#### Chuck D. Bones

##### Circuit Wizard

Here's a comparison of most of the JFETs we use in pedal circuits.

I pulled 5 samples each of 15 different part numbers. I measured Vgs,off and Idss. From that, I used the JFET formula to calculate the Vgs and gm (transconductance) at Id = 200μA. I chose 200μA because that's a typical drain current for pedals. Some pedal circuits run the JFETs at a much lower or much higher drain current. It's easy enough to recalc the Vgs and gm for any drain current between 0 and Idss.

This is a small sample size and does not represent the full range of Vgs,off & Idss that we might experience for a given part number. All of these parts were in-spec, although a few were right on the edge. The test conditions for Vgs,off vary from one part number to the next. Some spec sheets measure at Id = 10nA, others at Id = 1μA. My measurement conditions were in the ballpark, typically around 150nA. The resulting error in my Vgs,off measurements are a few % at most. Close enough for Rock & Roll.

Some tips on reading the table below:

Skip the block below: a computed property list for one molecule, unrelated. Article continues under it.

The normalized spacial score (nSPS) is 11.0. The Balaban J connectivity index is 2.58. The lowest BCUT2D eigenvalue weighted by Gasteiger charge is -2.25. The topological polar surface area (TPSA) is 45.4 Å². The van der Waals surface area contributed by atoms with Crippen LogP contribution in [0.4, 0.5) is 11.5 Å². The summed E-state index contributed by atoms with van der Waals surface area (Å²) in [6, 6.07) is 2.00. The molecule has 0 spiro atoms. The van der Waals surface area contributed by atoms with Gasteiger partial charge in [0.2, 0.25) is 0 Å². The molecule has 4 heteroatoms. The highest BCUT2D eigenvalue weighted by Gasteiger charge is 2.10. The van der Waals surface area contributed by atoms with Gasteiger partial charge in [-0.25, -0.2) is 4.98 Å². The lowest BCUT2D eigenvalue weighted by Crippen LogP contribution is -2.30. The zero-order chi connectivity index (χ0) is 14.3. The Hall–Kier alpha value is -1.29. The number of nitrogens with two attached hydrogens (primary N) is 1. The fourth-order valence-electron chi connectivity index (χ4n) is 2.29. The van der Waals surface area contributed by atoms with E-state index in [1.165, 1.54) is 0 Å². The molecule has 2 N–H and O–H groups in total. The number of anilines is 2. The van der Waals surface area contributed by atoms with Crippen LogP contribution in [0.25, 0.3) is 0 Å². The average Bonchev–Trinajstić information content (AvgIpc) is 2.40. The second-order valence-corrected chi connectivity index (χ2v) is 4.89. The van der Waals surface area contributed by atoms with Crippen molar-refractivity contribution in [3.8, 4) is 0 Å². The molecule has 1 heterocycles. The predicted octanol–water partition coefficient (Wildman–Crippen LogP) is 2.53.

gm is negative because the JFET inverts the signal.

To calculate voltage gain, multiply gm (in mS) x drain resistor (in K). Example: Rd = 22K, gm = -1.691ms, then gain = 37.2 (31dB). This assumes the source resistor is bypassed by a large capacitor.

The source resistor can be calculated as Rs = -Vgs / Id. Example: 1.66V / 0.2mA = 8.3K.

I pulled 5 samples each of 15 different part numbers. I measured Vgs,off and Idss. From that, I used the JFET formula to calculate the Vgs and gm (transconductance) at Id = 200μA. I chose 200μA because that's a typical drain current for pedals. Some pedal circuits run the JFETs at a much lower or much higher drain current. It's easy enough to recalc the Vgs and gm for any drain current between 0 and Idss.

This is a small sample size and does not represent the full range of Vgs,off & Idss that we might experience for a given part number. All of these parts were in-spec, although a few were right on the edge. The test conditions for Vgs,off vary from one part number to the next. Some spec sheets measure at Id = 10nA, others at Id = 1μA. My measurement conditions were in the ballpark, typically around 150nA. The resulting error in my Vgs,off measurements are a few % at most. Close enough for Rock & Roll.

Some tips on reading the table below:

gm is negative because the JFET inverts the signal.

To calculate voltage gain, multiply gm (in mS) x drain resistor (in K). Example: Rd = 22K, gm = -1.691ms, then gain = 37.2 (31dB). This assumes the source resistor is bypassed by a large capacitor.

The source resistor can be calculated as Rs = -Vgs / Id. Example: 1.66V / 0.2mA = 8.3K.

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